Dáil Éireann - Volume 569 - 25 June, 2003

Written Answers. - Historical Sites.

[953]   274. Mr. McGuinness asked the Minister for the Environment, Heritage and Local Government, further to Parliamentary Question No. 120 of 12 June 2003, the reason Dúchas needs to experiment with lime mortar mixes for nearly six months when it has been using it on buildings, such as Kells Priory, for decades and regarding which there is a great deal of literature and technical advice available; the rationale for the need for the experiment; the ratio of lime to sand which has now been decided on; the difference in each case; his views on whether Dúchas has made a discovery regarding lime mortar use to which the attention of restorers of heritage buildings should be drawn; and if he will make a statement on the matter. [17953/03]

  Minister for the Environment, Heritage and Local Government (Mr. Cullen): The specification of lime mortars for conservation works is recognised internationally as a complex and evolving process. Present best practice favours the use of non-hydraulic mortars with the addition of “pozzolans” or additives to impart the appropriate degree of strength for the circumstance in which the mortars are to be used. This practice is an improvement over the use of cementitious mortars, which have been demonstrated to have adverse effects in the long-term on the integrity of structures that were originally constructed, and for centuries repaired, in lime mortar.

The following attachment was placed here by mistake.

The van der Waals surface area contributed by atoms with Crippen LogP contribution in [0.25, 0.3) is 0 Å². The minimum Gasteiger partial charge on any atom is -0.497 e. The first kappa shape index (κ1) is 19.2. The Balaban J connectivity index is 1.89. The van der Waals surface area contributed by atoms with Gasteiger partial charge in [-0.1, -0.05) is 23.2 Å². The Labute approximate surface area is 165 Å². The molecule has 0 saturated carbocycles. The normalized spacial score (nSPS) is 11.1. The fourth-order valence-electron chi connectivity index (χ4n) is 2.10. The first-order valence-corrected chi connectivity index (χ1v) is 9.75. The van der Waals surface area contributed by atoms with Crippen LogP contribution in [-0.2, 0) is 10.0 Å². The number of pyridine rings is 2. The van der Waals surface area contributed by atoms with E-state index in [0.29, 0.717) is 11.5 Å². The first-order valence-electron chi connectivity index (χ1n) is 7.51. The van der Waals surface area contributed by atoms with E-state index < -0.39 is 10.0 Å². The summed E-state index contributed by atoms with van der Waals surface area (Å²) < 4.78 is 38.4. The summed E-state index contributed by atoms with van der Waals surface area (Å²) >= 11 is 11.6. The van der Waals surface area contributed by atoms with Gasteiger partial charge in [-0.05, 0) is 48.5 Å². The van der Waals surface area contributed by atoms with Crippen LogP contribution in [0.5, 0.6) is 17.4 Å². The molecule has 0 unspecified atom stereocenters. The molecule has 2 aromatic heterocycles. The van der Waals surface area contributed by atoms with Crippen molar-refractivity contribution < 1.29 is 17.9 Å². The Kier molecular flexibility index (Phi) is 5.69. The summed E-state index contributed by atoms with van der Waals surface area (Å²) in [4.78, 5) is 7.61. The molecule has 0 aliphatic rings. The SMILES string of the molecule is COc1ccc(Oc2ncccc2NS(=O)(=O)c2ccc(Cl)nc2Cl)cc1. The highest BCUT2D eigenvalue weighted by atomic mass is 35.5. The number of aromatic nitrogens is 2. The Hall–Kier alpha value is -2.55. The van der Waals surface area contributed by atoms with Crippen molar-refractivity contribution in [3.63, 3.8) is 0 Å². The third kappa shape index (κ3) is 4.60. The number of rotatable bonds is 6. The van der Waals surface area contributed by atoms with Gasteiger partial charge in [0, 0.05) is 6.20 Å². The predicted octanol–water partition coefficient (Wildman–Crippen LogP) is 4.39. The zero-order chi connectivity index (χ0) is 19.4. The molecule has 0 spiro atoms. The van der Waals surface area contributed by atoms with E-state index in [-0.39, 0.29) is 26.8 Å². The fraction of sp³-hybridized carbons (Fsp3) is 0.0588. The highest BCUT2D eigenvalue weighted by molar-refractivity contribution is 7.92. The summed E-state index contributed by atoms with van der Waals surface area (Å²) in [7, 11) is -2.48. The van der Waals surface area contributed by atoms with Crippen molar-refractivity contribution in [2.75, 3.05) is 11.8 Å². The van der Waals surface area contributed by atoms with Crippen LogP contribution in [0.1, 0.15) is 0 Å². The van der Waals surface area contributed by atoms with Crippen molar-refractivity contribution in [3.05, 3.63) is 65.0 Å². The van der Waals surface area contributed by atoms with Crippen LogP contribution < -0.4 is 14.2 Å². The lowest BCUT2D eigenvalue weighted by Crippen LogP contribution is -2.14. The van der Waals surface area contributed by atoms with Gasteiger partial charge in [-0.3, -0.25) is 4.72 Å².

This approach does not permit the use of a single standard specification and there is expert consensus that tailoring the mix to the particular conditions of the site is essential. Although the aggregate used in the mixtures for the works may change, as may the proportions of pozzolans added in, the ratio of aggregate to lime in Kells remains at present at three to one. Detailed work regarding the use of variations in lime mortar mixes has been carried out by my Department and presented to the Building Limes Forum, an international group of expert conservationists formed to research and promote the use of lime in conservation works, at its annual gathering in Kilkenny in September 2002.